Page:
Simulation, 1 in 3 chance, Neil deGrasse Tyson, Rizwan Virk, virtual reality theory, simulations, UFOs, scientific theory

1 in 3 chance we’re simulated

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There is a “1-in-3 chance we are in a simulation.” Brobible recently had an article stating some scientists think exactly that. A 1-in-3 chance we’re simulated. It’s what we want to hear. Isn’t it easier to think this is someone else’s game, as the saying goes?  We’re not messing up the environment, it’s the program! A 1-in-3 chance? seems to me those are pretty good odds. ; )

Get with the program, will be our new motto.

The natural order is ordered by what? how?

In the meantime,  speaking of natural order, check out this mobile phone video of migratory birds over Bordeaux (France). Nature organizes itself … It’s from Figaro LIVE — from the French newspaper Le Figaro. There is some audio in French but really, the visual is enough… It’s not an argument about whether the natural order is the product of randomness or divine intelligence. Turns out we don’t really understand what either of those concepts means.

Meanwhile, Steve Bannon calls for the beheading of Dr. Fauci and the FBI director Christopher Wray. No comment.

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simulation, virtual reality, The Matrix, computer-generated worlds, 3-in-1 chance, Rizwan Virk, Neil deGrasse TysonHow deep does it go?

So the issue is really this: if we are in a simulation, does that mean EVERYTHING is simulated: all the objects, but also all our feelings, subjective meanderings, affections — everything? Apparently…

This topic is now so popular and timely there are many books and videos available. For instance astrophysicist Neil deGrasse Tyson speaks of it frequently. You may already be aware of Rizwan Virk’s book The Simulation Hypothesis, but if not, here is an image of the cover. Click on that to read more details.

Here’s an amplification of the title, as advertised at Amazon:

The Simulation Hypothesis: An MIT Computer Scientist Shows Why AI, Quantum Physics and Eastern Mystics All Agree We Are In a Video Game.

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Brothers to sisters, simulacra and simulation

Of course the conversation about simulations had gone on for better part of a half century. It really accelerated with the work of Jean Baudrillard, hyper-intellectual French writer. His book Simulacra and Simulation, pictured below, rendered a new vision and led among other things, to The Matrix films with Keanu Reeves. The Wachowski sisters Lana and Lilly — Wachowski brothers Larry and Andy at the time — acknowledged the debt to Baudrillard. In fact the book appears in the film.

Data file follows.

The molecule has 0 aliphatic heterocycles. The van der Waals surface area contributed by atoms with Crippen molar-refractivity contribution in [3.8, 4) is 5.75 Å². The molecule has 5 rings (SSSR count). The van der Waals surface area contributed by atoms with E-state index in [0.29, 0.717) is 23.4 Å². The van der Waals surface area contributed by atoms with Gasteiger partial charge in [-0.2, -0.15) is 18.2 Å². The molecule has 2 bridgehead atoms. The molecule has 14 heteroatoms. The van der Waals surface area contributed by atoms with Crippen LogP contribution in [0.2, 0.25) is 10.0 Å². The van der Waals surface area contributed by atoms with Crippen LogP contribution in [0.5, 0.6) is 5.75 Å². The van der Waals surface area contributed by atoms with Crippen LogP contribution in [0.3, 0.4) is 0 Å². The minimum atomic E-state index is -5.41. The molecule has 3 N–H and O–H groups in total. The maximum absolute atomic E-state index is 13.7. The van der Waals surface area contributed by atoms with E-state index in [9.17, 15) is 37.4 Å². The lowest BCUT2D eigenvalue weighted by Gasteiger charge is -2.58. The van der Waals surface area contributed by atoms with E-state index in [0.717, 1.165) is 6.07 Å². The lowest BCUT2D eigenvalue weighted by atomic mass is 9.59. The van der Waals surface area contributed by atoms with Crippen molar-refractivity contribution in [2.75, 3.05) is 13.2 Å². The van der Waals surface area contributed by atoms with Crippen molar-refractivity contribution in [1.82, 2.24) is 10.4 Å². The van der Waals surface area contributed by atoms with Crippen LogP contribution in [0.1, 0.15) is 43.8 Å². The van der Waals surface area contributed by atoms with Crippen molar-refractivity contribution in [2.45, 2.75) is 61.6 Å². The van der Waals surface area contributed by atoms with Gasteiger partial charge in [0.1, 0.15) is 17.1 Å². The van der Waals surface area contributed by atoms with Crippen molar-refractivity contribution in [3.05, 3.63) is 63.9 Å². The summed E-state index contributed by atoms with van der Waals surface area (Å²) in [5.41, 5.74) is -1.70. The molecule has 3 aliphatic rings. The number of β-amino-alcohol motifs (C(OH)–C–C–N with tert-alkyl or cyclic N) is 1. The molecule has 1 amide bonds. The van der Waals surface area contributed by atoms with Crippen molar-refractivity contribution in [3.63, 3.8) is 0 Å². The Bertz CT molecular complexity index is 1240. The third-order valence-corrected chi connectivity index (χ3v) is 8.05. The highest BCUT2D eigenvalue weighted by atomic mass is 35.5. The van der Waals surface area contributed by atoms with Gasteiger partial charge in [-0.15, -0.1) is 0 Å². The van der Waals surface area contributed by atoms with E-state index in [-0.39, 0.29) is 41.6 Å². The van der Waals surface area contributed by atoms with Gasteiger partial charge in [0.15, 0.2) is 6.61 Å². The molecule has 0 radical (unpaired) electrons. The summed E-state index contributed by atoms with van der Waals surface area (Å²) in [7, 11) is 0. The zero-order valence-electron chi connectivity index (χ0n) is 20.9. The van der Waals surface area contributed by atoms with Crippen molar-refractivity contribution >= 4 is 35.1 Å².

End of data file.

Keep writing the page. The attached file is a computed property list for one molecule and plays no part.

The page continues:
Back to Wallace Stevens

The core idea of Simulacra and Simulation — expressed also in Baudrillard’s other works — is that we live in a fiction. He focuses on mechanisms of how our minds manufacture the fiction. American poet Wallace Stevens drafted this vision in the 1950s in poems such as Thirteen ways of looking at a blackbird, and The emperor of ice cream.

Let be be the finale of seem.
The only emperor is the emperor of ice cream.
(Wallace Stevens, The emperor of ice cream.)

We are co-conspirators with the intent of the fiction and its victims, said Baudrillard. Reality is manufactured with our consent, though we no longer know to what. Simulacra are objects which render something as if it were real, but the original no longer exists, or never existed at all. Simulation manufactures a world– that is, it has meaning and it is suggestive — of which there is no original version.

The investigation into the idea that virtuality is really how the world is, takes another step in the work of Robert Lanza, a biologist. Beyond Biocentrism: Rethinking Time, Space, Consciousness, and the Illusion of Death poses more profound scientifically-based questions. “Science is increasingly pointing toward an infinite universe but has no ability to explain what that really means. Concepts such as time, space, and even causality are increasingly being demonstrated as meaningless.” (from the Amazon presentation on this 2017 book)

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